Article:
Thursday, February 23, 2006

The health effects of white asbestos

The health effects of white asbestos

Chrysotile is an established carcinogen and there is no safe threshold

WHEN THE towers of the World Trade Center (WTC) in New York collapsed in September 2001, they released a cloud of hazardous material that included 2000 tonnes of asbestos.

In a ruling on a class action suit filed by people who say they were exposed to this hazard, on February 2, 2006, Judge Deborah Batts chastised the US Environmental Protection Agency for having first assured that the clouds were safe from asbestos and later admitting to this misinformation, calling their assurances as `conscience-shocking'.

The asbestos used at the WTC is what is known as `white asbestos' or chrysotile as it is chemically known. This form of asbestos is being used in the U.S., India and many other countries with the belief that of the various forms of asbestos, chrysotile is the safest.

The basic message

The Asbestos Cement Products Manufacturers Association of India (ASCMA), during the Clemenceau controversy, issued a public interest advertisement stating that (a) chrysotile or white asbestos, when used under controlled conditions, does not pose any risk to health (b) chrysotile fibres are locked as a 8-9 per cent component in a cement matrix which prevents them from escaping into the air, and (c) asbestos occurs in nature and a lot of asbestos fibres are inhaled by us everyday full story>>

1 comment:

blog administrator said...

Chrysotile (white) asbestos is indeed a Category 1 carcinogen. So is alcohol yet we drink it daily, so is the contraceptive pill but millions of women take it daily too, and just to drive the point home, so is nickel alloy but the euro coins are made from it and we haven't lost half the EU just yet.

The point I am trying to make here is that although chrysotile is a category 1 carcinogen, everything is dose related. If you have a headache you take an aspirin, yet a whole bottle will kill you. Eat 1000 oranges a day, and that will probably kill you too. So where do you draw the line?

There is no doubt that blue and brown asbestos fibres are dangerous to human health. Studies prove this time and time again, and the diseases from exposure to these debilitating. However the issue of white asbestos is less cut and dried, and as yet, there is no proven case of white asbestos having caused a death in the UK to date.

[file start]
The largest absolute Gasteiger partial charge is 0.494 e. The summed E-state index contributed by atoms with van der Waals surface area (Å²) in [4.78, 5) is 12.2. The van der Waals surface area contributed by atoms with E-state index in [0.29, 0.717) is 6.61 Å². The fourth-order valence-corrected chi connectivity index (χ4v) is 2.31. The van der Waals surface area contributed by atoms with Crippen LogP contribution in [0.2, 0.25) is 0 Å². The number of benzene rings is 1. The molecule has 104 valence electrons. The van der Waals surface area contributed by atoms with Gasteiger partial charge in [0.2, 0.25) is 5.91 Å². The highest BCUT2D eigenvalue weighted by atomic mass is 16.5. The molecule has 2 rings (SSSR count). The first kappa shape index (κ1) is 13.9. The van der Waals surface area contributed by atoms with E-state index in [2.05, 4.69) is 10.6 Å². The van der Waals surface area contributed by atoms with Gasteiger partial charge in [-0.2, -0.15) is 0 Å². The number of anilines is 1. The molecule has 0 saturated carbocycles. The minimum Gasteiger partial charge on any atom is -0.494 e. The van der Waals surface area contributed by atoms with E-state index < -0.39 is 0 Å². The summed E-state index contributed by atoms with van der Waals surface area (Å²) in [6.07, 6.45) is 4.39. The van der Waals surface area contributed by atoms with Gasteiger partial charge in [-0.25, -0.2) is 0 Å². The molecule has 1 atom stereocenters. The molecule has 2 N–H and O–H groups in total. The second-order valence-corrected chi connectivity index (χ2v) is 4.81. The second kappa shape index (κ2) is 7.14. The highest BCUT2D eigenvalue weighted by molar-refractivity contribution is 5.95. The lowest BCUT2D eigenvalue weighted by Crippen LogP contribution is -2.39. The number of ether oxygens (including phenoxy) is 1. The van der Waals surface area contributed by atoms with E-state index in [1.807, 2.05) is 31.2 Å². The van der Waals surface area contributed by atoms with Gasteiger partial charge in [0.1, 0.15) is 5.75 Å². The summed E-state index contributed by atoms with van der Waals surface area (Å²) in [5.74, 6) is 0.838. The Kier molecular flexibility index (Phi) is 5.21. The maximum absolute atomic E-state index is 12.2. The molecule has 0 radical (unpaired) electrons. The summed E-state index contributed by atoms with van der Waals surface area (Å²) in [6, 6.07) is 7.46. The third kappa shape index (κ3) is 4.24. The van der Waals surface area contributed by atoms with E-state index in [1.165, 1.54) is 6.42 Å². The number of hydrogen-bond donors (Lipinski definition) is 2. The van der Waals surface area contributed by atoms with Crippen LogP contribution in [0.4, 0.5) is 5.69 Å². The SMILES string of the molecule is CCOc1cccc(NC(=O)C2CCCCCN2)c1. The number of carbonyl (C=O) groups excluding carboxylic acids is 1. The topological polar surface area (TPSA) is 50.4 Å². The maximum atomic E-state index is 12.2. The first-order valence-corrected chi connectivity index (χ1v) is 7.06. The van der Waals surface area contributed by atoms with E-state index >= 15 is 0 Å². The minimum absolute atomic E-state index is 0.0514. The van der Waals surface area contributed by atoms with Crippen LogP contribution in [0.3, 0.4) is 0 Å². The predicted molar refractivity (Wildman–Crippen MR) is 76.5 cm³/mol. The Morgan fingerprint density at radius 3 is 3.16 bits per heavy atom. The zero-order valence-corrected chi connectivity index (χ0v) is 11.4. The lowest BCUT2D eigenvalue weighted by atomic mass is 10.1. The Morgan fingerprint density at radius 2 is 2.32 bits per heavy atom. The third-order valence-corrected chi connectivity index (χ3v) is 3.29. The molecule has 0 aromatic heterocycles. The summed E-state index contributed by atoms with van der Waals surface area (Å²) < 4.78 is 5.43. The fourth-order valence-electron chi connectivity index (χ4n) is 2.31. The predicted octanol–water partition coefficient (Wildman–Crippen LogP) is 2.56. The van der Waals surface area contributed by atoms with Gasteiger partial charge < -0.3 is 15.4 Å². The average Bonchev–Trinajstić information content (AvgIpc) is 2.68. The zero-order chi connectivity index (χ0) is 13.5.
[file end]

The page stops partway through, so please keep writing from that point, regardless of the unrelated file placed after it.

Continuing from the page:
There are indeed reports suggesting that there are health risks associated with white asbestos; these are often older and confused with 'asbestos in general', or use levels of chrysotile that no one would ever be exposed to even if they lived in chrysotile mines, or often just plain refuted by later, repeated research.

Out of those 141 'chrysotile is bad' papers quoted in the article, it is interesting they don't note how many provide the other point of view.

Indeed, there is a new report out (Bernstein et al, 2006) proving that there is no measurable risk to health from chrysotile. Indeed, at 5000 times the US accepted level of exposure, there is still no measurable risk.

What people choose to believe is their perogative, however, it would be sensible if people stripped away the emotive nature of the asbestos debate and looked at the science in a practical light. There is a lot of asbestos science out there that people can not see for being blinded by 'asbestos kills' propoganda. If people took the time to read into the science, not the hype, there would be less exploitation occuring.

Has anyone wondered why this is being propagated so vehemntly? Saving people's lives is a good motive for sure, but not the only one out there. There are many industries and professions standing to make a lot of money by having all asbestos producs removed from buildings, insurance cases brought to light, and regulations on handling asbestos tightened.

By scaring people into believing asbestos is a problem, the abatement industry has a blank cheque, no win no fee lawyers have a field day, and homeowners live in fear.

It would be nice to have a voice of reason somewhere along the line, without vested interests, who will let people know the dangers they face, as and when they face them, but not scare half the nation into believing they are at risk by merely brushing against a white asbestos garage roof.

For those worried about anything asbestos related, however, Asbestos Watchdog (http://www.asbestoswatchdog.co.uk) is a useful independent resource of information. Whether worried about the health impacts of asbestos exposure, or worried that their ignorance may be being exploited by unscrupulous companies, anyone with any concerns can contact the Watchdog on their free helpline. I hope this is of use to some people.